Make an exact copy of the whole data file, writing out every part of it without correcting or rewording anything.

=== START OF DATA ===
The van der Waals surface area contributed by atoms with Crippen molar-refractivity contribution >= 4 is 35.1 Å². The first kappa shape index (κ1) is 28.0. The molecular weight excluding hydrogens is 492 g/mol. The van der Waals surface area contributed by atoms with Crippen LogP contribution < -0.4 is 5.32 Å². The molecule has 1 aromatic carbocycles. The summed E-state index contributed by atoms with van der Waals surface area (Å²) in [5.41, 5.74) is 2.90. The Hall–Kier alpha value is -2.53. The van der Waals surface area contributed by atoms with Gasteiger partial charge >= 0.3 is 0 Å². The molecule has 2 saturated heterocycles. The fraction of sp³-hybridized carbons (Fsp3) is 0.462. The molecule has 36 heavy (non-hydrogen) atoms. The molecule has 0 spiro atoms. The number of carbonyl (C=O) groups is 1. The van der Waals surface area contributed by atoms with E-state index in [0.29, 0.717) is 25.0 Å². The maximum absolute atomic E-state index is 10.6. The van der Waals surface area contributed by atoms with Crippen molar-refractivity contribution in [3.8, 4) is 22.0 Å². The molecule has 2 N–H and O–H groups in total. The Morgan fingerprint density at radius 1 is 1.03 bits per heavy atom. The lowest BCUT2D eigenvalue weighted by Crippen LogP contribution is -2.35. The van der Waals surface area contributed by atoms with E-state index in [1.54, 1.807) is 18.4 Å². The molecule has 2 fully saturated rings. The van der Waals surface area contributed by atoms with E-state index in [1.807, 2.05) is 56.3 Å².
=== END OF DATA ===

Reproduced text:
The van der Waals surface area contributed by atoms with Crippen molar-refractivity contribution >= 4 is 35.1 Å². The first kappa shape index (κ1) is 28.0. The molecular weight excluding hydrogens is 492 g/mol. The van der Waals surface area contributed by atoms with Crippen LogP contribution < -0.4 is 5.32 Å². The molecule has 1 aromatic carbocycles. The summed E-state index contributed by atoms with van der Waals surface area (Å²) in [5.41, 5.74) is 2.90. The Hall–Kier alpha value is -2.53. The van der Waals surface area contributed by atoms with Gasteiger partial charge >= 0.3 is 0 Å². The molecule has 2 saturated heterocycles. The fraction of sp³-hybridized carbons (Fsp3) is 0.462. The molecule has 36 heavy (non-hydrogen) atoms. The molecule has 0 spiro atoms. The number of carbonyl (C=O) groups is 1. The van der Waals surface area contributed by atoms with E-state index in [0.29, 0.717) is 25.0 Å². The maximum absolute atomic E-state index is 10.6. The van der Waals surface area contributed by atoms with Crippen molar-refractivity contribution in [3.8, 4) is 22.0 Å². The molecule has 2 N–H and O–H groups in total. The Morgan fingerprint density at radius 1 is 1.03 bits per heavy atom. The lowest BCUT2D eigenvalue weighted by Crippen LogP contribution is -2.35. The van der Waals surface area contributed by atoms with E-state index in [1.54, 1.807) is 18.4 Å². The molecule has 2 fully saturated rings. The van der Waals surface area contributed by atoms with E-state index in [1.807, 2.05) is 56.3 Å².